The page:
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Professor Robert F. Chen, Ph.D

email: Bob.Chen"at"umb.edu

phone: 617-287-7491

fax: 617-287-7474

Research Interest

Organic molecules in the ocean play a vital role in regulating the health and future of the earth on global and local scales. Cycling of dissolved organic carbon (DOC), the largest pool of organic carbon in the ocean, must be understood to accurately predict effects of fossil fuel CO2on Greenhouse warming. Toxic organic compounds such as petroleum hydrocarbons and chlorinated pesticides can dramatically affect the health of a coastal ecosystem. Both natural and anthropogenic organic compounds exist in the marine environment as complex dilute solutions and undergo a number of biochemical, photochemical, physical transformations from photosynthesis through diagenesis and remineralization. My interests are to better understand the sources, transport, and fate of organic compounds at interfaces such as those between land and sea, sediment and water, particle and bulk solution.

Current Research

Chromophoric dissolved organic matter (CDOM) is an important, sometimes dominant component of the sunlight absorbing constituents of seawater, especially in coastal waters where terrestrial inputs of organic matter are large. It is the goal of this study to characterize the terrestrial component of CDOM, observe its reactivity in a number of estuaries with differing watershed properties, and quantify its delivery to coastal systems. Three specific obejctives are:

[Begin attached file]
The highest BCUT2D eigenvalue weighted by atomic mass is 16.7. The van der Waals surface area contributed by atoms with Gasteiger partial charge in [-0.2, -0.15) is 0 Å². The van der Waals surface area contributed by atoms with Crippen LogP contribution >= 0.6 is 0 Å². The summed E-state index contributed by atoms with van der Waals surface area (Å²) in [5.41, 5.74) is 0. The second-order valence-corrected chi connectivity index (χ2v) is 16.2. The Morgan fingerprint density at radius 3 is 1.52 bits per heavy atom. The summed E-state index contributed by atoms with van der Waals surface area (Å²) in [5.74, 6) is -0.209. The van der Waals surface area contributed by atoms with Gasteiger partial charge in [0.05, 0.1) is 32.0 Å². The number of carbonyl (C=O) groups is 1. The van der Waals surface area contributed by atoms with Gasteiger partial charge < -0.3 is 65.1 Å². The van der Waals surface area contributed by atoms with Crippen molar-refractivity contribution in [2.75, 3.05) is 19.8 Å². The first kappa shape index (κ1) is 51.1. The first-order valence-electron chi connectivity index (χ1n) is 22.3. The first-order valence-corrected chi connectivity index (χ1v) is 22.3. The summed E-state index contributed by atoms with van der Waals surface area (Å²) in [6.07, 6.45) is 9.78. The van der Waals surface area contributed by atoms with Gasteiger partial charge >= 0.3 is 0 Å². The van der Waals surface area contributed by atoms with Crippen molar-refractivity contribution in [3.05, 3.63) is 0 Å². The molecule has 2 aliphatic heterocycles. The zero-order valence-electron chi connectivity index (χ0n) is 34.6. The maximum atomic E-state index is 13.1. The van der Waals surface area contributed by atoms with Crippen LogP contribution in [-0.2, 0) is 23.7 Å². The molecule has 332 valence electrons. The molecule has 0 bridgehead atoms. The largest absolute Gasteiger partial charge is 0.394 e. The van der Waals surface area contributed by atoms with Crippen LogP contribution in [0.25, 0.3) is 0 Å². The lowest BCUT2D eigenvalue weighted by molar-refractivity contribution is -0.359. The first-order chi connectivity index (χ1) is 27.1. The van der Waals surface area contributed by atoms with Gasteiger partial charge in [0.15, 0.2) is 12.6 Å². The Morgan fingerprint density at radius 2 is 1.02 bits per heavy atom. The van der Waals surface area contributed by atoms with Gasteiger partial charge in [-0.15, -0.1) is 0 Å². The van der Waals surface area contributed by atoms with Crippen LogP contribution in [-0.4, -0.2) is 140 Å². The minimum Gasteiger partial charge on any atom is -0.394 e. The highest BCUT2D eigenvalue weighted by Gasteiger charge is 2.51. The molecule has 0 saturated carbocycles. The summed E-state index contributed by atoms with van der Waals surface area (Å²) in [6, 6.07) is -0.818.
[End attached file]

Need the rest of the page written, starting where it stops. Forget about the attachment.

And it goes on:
• Determine high resolution (ECOShuttle; MiniShuttle) spatial and temporal variability of CDOM in large (Mississippi River) and small estuaries (Plum Island, Neponset River) under low and high flow conditions.
  • Characterize and quantify the terrestrial/freshwater component of the CDOM using molecular, isotopic, and optical techniques.
  • Model the reactivity of CDOM as a function of watersehd properties and extrapolate results to estimate a total flux from land to sea.